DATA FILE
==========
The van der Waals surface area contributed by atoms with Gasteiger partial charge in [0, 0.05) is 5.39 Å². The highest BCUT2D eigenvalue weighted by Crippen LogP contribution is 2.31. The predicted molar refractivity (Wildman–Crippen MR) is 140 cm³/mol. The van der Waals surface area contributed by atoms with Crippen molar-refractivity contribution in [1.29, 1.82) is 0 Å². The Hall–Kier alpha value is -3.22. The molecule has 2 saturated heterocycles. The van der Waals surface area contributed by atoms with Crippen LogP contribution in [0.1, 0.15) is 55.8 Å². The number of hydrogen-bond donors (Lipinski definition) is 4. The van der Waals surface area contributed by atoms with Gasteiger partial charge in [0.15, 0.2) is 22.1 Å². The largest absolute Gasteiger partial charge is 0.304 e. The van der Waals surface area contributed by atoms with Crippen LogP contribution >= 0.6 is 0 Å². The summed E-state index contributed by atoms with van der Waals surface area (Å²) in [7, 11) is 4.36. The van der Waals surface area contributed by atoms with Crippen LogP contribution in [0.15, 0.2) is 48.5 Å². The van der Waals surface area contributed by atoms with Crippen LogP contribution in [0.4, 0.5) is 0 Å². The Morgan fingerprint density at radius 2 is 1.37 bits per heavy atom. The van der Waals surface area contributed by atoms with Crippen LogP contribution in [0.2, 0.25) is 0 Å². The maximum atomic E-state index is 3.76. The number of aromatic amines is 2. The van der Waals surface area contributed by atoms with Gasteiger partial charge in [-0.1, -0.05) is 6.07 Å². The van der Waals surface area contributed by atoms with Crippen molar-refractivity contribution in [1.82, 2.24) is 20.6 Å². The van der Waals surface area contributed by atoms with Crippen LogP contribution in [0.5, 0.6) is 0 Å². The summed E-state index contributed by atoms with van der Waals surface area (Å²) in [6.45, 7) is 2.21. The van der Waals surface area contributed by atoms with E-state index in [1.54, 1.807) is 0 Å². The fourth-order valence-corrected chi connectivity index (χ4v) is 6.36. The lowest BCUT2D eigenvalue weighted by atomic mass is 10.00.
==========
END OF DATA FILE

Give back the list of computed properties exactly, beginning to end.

The van der Waals surface area contributed by atoms with Gasteiger partial charge in [0, 0.05) is 5.39 Å². The highest BCUT2D eigenvalue weighted by Crippen LogP contribution is 2.31. The predicted molar refractivity (Wildman–Crippen MR) is 140 cm³/mol. The van der Waals surface area contributed by atoms with Crippen molar-refractivity contribution in [1.29, 1.82) is 0 Å². The Hall–Kier alpha value is -3.22. The molecule has 2 saturated heterocycles. The van der Waals surface area contributed by atoms with Crippen LogP contribution in [0.1, 0.15) is 55.8 Å². The number of hydrogen-bond donors (Lipinski definition) is 4. The van der Waals surface area contributed by atoms with Gasteiger partial charge in [0.15, 0.2) is 22.1 Å². The largest absolute Gasteiger partial charge is 0.304 e. The van der Waals surface area contributed by atoms with Crippen LogP contribution >= 0.6 is 0 Å². The summed E-state index contributed by atoms with van der Waals surface area (Å²) in [7, 11) is 4.36. The van der Waals surface area contributed by atoms with Crippen LogP contribution in [0.15, 0.2) is 48.5 Å². The van der Waals surface area contributed by atoms with Crippen LogP contribution in [0.4, 0.5) is 0 Å². The Morgan fingerprint density at radius 2 is 1.37 bits per heavy atom. The van der Waals surface area contributed by atoms with Crippen LogP contribution in [0.2, 0.25) is 0 Å². The maximum atomic E-state index is 3.76. The number of aromatic amines is 2. The van der Waals surface area contributed by atoms with Gasteiger partial charge in [-0.1, -0.05) is 6.07 Å². The van der Waals surface area contributed by atoms with Crippen molar-refractivity contribution in [1.82, 2.24) is 20.6 Å². The van der Waals surface area contributed by atoms with Crippen LogP contribution in [0.5, 0.6) is 0 Å². The summed E-state index contributed by atoms with van der Waals surface area (Å²) in [6.45, 7) is 2.21. The van der Waals surface area contributed by atoms with E-state index in [1.54, 1.807) is 0 Å². The fourth-order valence-corrected chi connectivity index (χ4v) is 6.36. The lowest BCUT2D eigenvalue weighted by atomic mass is 10.00.